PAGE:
The Davenport Public Library and Figge Art Museum present Virtual Teen Anime Day -- November 21.

Saturday, November 21, 1 – 3 p.m.

Presented by the Davenport Public Library and the Figge Art Museum

A special Zoom party hosted by the Davenport Public Library, the Figge Art Museum, and special guest “JAPANNA” Anna Ito, the November 211 Virtual Teen Anime Day will allow ages 11 to 19 to celebrate their love of the art through a live party featuring a trivia contest with prizes, greeting-card-making activities on Japanese calligraphy and creative-Zen meditation, group drawing activities, demonstrations, and much more.

A style of hand-drawn and computer animation originating in Japan, anime – a term derived from the English word “animation” – is also employed in Japanese to describe all animation regardless of style or origin. With the earliest commercial Japanese animations dating back to 1917, a characteristic visual style emerged in the 1960s with the works of animator Osamu Tezuka and spread in the second half of the 20th century, developing a wide domestic audience. Anime is typically released theatrically, via television broadcasts, directly to home media, or over the Internet. In addition to original works, anime are often adaptations of Japanese comics (manga), light novels, and video games. Compared to Western animation, anime production generally focuses less on movement, and more on the detail of settings and use of camera effects, including panning, zooming, and angle shots. Diverse art styles are used, and character proportions and features can be quite varied, including characteristically large and emotive eyes. Anime is classified into numerous genres targeting broad and niche demographics, and the anime industry in Japan consists of over 430 production studios, with major firms including Studio Ghibli, Gainax, and Toei Animation. Since the 1980s, the medium has also seen international success with the rise of foreign dubbed and subtitled programming, and as of 2016, anime accounted for 60 percent of the world's animated television shows.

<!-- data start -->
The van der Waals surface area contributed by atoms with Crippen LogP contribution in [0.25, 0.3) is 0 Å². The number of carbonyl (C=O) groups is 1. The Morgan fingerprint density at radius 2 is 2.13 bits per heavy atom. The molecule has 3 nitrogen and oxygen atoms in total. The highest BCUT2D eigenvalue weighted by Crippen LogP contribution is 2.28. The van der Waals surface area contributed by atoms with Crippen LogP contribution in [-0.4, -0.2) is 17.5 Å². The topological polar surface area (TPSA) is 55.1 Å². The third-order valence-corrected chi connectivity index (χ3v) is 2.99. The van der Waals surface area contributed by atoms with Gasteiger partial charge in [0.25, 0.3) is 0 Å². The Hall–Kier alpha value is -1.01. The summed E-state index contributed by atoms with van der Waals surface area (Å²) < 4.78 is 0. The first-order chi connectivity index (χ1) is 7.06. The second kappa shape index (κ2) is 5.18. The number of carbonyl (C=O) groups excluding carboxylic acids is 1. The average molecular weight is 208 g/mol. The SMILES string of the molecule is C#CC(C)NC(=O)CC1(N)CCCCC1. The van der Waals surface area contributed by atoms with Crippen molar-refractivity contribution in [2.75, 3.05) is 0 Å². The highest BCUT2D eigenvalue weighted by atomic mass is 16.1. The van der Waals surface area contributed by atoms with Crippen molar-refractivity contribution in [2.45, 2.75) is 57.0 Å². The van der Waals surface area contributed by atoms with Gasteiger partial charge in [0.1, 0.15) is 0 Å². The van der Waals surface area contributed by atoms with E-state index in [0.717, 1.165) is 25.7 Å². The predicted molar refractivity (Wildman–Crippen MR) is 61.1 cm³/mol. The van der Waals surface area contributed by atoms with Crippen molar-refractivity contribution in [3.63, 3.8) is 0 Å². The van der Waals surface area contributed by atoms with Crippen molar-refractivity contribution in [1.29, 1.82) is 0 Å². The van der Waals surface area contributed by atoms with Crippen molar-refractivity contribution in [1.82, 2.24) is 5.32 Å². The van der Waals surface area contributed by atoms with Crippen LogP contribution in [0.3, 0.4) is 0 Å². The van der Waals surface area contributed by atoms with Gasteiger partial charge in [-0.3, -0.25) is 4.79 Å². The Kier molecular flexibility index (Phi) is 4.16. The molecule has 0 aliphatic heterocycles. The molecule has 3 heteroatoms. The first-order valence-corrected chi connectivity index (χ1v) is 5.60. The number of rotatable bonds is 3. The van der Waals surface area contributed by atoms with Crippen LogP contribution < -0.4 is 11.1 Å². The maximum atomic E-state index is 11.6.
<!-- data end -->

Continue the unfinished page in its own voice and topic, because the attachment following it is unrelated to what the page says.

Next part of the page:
The Virtual Teen Anime Day's special guest Anna Ito, a.k.a. “JAPANNA,” is a Japanese culture specialist, brush calligraphy artist, and founder of Japan Shinzen Art & Culture International. She was born, raised, and educated in Japan, and has dedicated herself to studying Japanese culture, history, and art. In order to broaden her outlook, “JAPANNA” traveled around the world, learned various cultures, and met people who had different languages, religions, and skin colors. Although she legally immigrated from Japan to America and became a U.S. citizen. “JAPANNA” states that she is proud of where she came from and where she is now, and no matter where she lives, the artist says she admires the beauty of nature and respects the power of natural wonder.

In conjunction with the Virtual Teen Anime Day, participants will be able to pick up a Teen Anime Day To-Go Kit that will include cups of ramen, tea, and candy sushi supplies, plus some simple crafts, drawing activities, and swag. Kits are expected to be available for pickup on Friday, November 13, and will be held through Wednesday, November 25. Registrants will receive an e-mail when their boxes are ready to be picked up, and kits not picked up by end of day on November 25 will be made available for those on the wait list or for outreach. Those needing a later pickup date are advised to contact Youth Services at

Registration for the Virtual Teen Anime Day, taking place live from 1 to 3 p.m. on November 21, is available by visiting, and more information on the day's events is available by visiting and

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